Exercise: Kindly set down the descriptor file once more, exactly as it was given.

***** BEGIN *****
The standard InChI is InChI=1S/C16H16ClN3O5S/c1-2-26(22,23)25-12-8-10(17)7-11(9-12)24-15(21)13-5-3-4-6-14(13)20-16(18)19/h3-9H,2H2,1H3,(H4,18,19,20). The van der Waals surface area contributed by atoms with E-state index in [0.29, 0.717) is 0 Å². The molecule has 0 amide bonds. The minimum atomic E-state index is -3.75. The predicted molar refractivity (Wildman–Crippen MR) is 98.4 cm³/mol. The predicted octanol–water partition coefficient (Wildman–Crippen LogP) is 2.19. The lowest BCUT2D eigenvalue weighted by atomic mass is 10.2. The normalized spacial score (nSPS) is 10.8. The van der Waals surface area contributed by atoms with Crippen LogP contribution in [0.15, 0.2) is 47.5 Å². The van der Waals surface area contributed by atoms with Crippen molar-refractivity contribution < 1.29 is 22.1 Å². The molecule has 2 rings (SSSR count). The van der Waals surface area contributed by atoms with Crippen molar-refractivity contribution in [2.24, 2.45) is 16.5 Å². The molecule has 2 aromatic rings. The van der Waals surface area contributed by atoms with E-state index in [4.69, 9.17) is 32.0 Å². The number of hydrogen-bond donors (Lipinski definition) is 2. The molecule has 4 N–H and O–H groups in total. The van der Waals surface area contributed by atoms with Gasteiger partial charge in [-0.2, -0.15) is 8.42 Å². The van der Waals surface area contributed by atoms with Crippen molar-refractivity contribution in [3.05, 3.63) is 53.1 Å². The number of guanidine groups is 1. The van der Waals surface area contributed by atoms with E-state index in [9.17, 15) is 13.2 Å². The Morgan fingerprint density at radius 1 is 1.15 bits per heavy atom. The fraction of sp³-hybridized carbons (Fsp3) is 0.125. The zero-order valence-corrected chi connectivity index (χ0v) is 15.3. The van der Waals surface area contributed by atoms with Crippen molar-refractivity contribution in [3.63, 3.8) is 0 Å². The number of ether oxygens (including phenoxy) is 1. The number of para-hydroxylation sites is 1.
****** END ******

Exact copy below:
The standard InChI is InChI=1S/C16H16ClN3O5S/c1-2-26(22,23)25-12-8-10(17)7-11(9-12)24-15(21)13-5-3-4-6-14(13)20-16(18)19/h3-9H,2H2,1H3,(H4,18,19,20). The van der Waals surface area contributed by atoms with E-state index in [0.29, 0.717) is 0 Å². The molecule has 0 amide bonds. The minimum atomic E-state index is -3.75. The predicted molar refractivity (Wildman–Crippen MR) is 98.4 cm³/mol. The predicted octanol–water partition coefficient (Wildman–Crippen LogP) is 2.19. The lowest BCUT2D eigenvalue weighted by atomic mass is 10.2. The normalized spacial score (nSPS) is 10.8. The van der Waals surface area contributed by atoms with Crippen LogP contribution in [0.15, 0.2) is 47.5 Å². The van der Waals surface area contributed by atoms with Crippen molar-refractivity contribution < 1.29 is 22.1 Å². The molecule has 2 rings (SSSR count). The van der Waals surface area contributed by atoms with Crippen molar-refractivity contribution in [2.24, 2.45) is 16.5 Å². The molecule has 2 aromatic rings. The van der Waals surface area contributed by atoms with E-state index in [4.69, 9.17) is 32.0 Å². The number of hydrogen-bond donors (Lipinski definition) is 2. The molecule has 4 N–H and O–H groups in total. The van der Waals surface area contributed by atoms with Gasteiger partial charge in [-0.2, -0.15) is 8.42 Å². The van der Waals surface area contributed by atoms with Crippen molar-refractivity contribution in [3.05, 3.63) is 53.1 Å². The number of guanidine groups is 1. The van der Waals surface area contributed by atoms with E-state index in [9.17, 15) is 13.2 Å². The Morgan fingerprint density at radius 1 is 1.15 bits per heavy atom. The fraction of sp³-hybridized carbons (Fsp3) is 0.125. The zero-order valence-corrected chi connectivity index (χ0v) is 15.3. The van der Waals surface area contributed by atoms with Crippen molar-refractivity contribution in [3.63, 3.8) is 0 Å². The number of ether oxygens (including phenoxy) is 1. The number of para-hydroxylation sites is 1.